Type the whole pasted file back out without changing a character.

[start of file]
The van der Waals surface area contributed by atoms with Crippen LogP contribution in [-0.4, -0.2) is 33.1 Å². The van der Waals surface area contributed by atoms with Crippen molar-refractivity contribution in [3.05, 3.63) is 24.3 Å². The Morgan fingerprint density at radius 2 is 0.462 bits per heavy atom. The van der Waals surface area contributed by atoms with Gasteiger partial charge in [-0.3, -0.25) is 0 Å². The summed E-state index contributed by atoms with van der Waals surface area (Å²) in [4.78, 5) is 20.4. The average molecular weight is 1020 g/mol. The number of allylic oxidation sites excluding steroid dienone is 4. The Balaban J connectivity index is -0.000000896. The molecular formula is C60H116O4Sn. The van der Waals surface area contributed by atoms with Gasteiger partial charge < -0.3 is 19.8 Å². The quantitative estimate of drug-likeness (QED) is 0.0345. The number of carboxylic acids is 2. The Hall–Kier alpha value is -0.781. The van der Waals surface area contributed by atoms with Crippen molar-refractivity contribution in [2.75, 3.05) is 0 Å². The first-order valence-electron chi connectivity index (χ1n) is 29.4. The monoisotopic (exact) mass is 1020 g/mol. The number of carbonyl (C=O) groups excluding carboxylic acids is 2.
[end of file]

The van der Waals surface area contributed by atoms with Crippen LogP contribution in [-0.4, -0.2) is 33.1 Å². The van der Waals surface area contributed by atoms with Crippen molar-refractivity contribution in [3.05, 3.63) is 24.3 Å². The Morgan fingerprint density at radius 2 is 0.462 bits per heavy atom. The van der Waals surface area contributed by atoms with Gasteiger partial charge in [-0.3, -0.25) is 0 Å². The summed E-state index contributed by atoms with van der Waals surface area (Å²) in [4.78, 5) is 20.4. The average molecular weight is 1020 g/mol. The number of allylic oxidation sites excluding steroid dienone is 4. The Balaban J connectivity index is -0.000000896. The molecular formula is C60H116O4Sn. The van der Waals surface area contributed by atoms with Gasteiger partial charge < -0.3 is 19.8 Å². The quantitative estimate of drug-likeness (QED) is 0.0345. The number of carboxylic acids is 2. The Hall–Kier alpha value is -0.781. The van der Waals surface area contributed by atoms with Crippen molar-refractivity contribution in [2.75, 3.05) is 0 Å². The first-order valence-electron chi connectivity index (χ1n) is 29.4. The monoisotopic (exact) mass is 1020 g/mol. The number of carbonyl (C=O) groups excluding carboxylic acids is 2.